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Sony returns to Japanese e-readers with iPad, Kindle looming

updated 02:00 pm EST, Thu November 25, 2010

Sony Reader returns to Japan despite iPad, Kindle

Sony Japan today said it would return to e-readers in Japan by launching the Reader in the country. The recently updated all-touch line will come to the country on December 10, starting at the equivalent of $239 for the five-inch Pocket Edition and moving to $299 for a six-inch Touch Edition. The 3G- and Wi-Fi-capable Daily Edition won't be part of the first round of models.

The company is counting on its Japan-focused book lineup to stand out in competition. About 20,000 e-books will be available through Sony's local online store, most of which will be in Japanese.

It arrives in its home country three years after bowing out in 2007, when it cited a lack of content as the main reason; it had less than 10,000 titles at the time. Moving back in is nonetheless expected to be difficult due to its sustained absence. Both Amazon's Kindle and the iPad have since launched in the territory and are claiming share in the relatively untapped market. Sharp's Galapagos tablets are also shipping into Japan the same month and should have 30,000 titles, many of which will also be Japanese.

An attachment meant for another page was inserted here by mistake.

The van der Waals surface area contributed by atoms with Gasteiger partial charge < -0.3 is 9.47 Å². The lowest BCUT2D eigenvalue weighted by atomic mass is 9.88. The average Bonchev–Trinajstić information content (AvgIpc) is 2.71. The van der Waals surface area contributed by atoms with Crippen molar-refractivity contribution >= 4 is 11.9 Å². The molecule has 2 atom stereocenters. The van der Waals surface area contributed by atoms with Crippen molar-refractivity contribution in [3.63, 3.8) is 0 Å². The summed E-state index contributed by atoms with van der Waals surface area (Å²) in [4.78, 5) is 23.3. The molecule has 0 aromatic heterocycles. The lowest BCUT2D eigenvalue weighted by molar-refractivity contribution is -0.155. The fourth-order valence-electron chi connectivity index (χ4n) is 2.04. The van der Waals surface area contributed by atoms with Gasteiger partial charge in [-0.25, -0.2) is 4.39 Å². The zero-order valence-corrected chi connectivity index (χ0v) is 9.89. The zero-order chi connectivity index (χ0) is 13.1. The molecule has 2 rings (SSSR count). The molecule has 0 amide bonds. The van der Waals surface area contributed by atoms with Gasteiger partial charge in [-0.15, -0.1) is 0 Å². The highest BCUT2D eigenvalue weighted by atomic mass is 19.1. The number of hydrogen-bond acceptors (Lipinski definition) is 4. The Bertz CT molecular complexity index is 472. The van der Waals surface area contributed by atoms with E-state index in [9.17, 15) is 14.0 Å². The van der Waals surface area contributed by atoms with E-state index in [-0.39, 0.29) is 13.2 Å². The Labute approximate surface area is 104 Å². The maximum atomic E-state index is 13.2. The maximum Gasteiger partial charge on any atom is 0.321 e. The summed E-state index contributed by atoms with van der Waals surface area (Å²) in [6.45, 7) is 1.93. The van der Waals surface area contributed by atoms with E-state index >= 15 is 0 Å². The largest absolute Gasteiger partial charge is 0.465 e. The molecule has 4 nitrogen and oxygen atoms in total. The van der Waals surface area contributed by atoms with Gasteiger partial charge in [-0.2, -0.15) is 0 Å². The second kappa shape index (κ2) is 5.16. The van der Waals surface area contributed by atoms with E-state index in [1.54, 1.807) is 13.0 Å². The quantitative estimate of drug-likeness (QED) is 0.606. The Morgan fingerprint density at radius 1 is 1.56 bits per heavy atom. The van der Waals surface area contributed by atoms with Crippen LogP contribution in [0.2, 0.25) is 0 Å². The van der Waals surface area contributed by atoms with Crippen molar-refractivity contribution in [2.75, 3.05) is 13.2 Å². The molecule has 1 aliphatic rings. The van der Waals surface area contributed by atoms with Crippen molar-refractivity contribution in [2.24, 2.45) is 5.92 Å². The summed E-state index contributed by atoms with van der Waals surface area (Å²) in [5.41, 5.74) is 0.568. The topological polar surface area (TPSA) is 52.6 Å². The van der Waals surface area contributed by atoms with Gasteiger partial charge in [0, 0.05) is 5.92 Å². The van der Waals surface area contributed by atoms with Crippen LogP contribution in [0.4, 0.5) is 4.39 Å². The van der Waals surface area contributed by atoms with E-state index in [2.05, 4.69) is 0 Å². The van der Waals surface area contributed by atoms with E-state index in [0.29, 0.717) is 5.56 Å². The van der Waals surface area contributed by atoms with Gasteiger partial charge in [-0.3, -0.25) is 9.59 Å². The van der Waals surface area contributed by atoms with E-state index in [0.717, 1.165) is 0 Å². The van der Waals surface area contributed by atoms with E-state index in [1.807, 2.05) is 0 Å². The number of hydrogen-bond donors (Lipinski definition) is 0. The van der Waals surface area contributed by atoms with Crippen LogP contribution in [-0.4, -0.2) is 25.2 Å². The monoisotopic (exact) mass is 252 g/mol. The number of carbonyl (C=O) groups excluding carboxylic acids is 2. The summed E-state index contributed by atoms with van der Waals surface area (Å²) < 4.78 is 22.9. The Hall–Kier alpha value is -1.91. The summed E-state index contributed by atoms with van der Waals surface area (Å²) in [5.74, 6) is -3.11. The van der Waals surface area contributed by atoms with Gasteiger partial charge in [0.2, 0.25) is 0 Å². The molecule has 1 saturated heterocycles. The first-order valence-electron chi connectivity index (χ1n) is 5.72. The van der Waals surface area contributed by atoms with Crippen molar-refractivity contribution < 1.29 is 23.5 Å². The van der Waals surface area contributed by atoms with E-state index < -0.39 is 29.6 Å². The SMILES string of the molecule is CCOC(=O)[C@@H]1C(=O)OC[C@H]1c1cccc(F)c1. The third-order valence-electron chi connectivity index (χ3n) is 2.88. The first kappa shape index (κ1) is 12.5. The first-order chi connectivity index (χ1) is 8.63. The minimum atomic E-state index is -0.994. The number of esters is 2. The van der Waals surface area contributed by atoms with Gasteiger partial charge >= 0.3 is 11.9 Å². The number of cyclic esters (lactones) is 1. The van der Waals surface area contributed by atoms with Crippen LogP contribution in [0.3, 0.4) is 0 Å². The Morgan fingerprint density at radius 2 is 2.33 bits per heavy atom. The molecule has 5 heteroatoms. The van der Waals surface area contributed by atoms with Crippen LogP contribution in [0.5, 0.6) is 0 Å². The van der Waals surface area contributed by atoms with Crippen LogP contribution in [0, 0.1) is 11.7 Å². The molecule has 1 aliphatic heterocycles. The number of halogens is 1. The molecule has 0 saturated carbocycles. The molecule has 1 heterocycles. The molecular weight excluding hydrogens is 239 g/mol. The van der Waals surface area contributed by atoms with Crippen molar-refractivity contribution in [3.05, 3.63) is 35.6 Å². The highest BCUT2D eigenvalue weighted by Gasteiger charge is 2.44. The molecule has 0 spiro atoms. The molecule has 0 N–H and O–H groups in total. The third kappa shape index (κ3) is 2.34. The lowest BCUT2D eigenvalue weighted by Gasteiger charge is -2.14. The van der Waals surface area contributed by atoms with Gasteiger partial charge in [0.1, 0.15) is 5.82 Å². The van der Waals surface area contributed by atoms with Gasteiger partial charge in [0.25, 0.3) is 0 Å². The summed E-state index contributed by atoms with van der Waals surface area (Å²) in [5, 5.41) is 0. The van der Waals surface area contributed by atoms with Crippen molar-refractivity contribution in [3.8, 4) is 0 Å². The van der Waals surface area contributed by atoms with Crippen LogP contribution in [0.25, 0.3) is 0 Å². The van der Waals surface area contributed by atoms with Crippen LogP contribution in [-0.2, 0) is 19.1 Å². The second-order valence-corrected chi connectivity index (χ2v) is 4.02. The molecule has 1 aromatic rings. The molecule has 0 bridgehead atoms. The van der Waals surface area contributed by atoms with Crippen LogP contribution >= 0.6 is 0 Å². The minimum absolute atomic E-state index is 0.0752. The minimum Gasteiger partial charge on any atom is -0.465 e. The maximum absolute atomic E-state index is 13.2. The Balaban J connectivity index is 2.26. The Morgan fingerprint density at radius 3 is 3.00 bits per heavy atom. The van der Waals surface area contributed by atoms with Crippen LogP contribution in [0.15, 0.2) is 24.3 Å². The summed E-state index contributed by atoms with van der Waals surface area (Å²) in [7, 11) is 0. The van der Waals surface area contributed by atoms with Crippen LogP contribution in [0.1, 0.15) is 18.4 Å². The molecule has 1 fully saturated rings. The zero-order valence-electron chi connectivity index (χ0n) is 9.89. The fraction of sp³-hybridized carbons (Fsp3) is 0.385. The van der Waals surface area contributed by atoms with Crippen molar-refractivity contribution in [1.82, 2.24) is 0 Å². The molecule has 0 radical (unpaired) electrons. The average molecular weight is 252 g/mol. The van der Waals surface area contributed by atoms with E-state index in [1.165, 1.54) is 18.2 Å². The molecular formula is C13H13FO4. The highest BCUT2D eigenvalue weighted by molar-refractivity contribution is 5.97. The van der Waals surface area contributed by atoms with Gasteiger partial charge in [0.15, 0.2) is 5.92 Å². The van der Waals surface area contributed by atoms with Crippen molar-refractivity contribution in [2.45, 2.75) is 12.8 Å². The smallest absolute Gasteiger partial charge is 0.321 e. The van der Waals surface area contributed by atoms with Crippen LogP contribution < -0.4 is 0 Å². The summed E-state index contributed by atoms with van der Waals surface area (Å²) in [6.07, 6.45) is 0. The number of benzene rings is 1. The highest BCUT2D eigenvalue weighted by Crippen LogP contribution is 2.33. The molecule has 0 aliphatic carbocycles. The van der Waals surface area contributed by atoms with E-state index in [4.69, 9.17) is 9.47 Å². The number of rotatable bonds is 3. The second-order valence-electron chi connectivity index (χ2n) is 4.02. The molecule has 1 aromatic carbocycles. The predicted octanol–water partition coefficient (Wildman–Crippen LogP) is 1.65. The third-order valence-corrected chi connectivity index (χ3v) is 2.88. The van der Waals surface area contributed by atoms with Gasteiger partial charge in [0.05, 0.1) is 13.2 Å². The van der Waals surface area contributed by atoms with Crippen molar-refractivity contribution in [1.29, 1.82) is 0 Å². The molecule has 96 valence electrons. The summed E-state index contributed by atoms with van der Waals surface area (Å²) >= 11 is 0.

Sony Senior VP Fujio Noguchi believed Japan could be the third- or even second-largest market for e-reader devices in time, but warned that it was a "complex" market where other rules didn't apply. Among them was a hesitation from Japanese publishers to get involved in the market where North American and European publishers have usually been very active. With the exception of Apple's still-young iBookstore, North American stores like the Amazon, Barnes & Noble, Kobo and US-based Sony shops usually have over one million titles.

In the long term, Sony doesn't have any immediate ambition of beating Apple in sales and plans to move just 300,000 readers in Japan over the course of a year, though the company's Japanese marketing president Nobuki Kurita estimated Sony could claim half of local market share by 2012. [via Reuters]

by MacNN Staff



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